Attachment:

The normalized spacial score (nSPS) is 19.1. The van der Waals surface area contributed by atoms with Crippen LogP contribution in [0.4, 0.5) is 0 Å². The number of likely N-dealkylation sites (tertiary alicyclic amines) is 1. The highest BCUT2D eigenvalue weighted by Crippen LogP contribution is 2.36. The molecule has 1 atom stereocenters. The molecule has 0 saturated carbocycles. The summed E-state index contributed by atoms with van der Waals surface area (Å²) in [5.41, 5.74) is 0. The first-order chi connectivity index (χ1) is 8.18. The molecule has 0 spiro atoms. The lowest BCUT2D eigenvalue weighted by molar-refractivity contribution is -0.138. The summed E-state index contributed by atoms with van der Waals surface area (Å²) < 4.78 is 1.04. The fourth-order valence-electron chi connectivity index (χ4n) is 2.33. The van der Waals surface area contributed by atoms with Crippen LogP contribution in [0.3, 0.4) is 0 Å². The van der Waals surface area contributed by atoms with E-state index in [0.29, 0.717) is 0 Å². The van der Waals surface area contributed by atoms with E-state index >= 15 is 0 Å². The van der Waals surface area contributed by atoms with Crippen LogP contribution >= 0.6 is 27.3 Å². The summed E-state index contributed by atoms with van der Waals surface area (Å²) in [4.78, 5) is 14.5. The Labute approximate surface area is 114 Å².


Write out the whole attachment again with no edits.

The normalized spacial score (nSPS) is 19.1. The van der Waals surface area contributed by atoms with Crippen LogP contribution in [0.4, 0.5) is 0 Å². The number of likely N-dealkylation sites (tertiary alicyclic amines) is 1. The highest BCUT2D eigenvalue weighted by Crippen LogP contribution is 2.36. The molecule has 1 atom stereocenters. The molecule has 0 saturated carbocycles. The summed E-state index contributed by atoms with van der Waals surface area (Å²) in [5.41, 5.74) is 0. The first-order chi connectivity index (χ1) is 8.18. The molecule has 0 spiro atoms. The lowest BCUT2D eigenvalue weighted by molar-refractivity contribution is -0.138. The summed E-state index contributed by atoms with van der Waals surface area (Å²) < 4.78 is 1.04. The fourth-order valence-electron chi connectivity index (χ4n) is 2.33. The van der Waals surface area contributed by atoms with Crippen LogP contribution in [0.3, 0.4) is 0 Å². The van der Waals surface area contributed by atoms with E-state index in [0.29, 0.717) is 0 Å². The van der Waals surface area contributed by atoms with E-state index >= 15 is 0 Å². The van der Waals surface area contributed by atoms with Crippen LogP contribution >= 0.6 is 27.3 Å². The summed E-state index contributed by atoms with van der Waals surface area (Å²) in [4.78, 5) is 14.5. The Labute approximate surface area is 114 Å².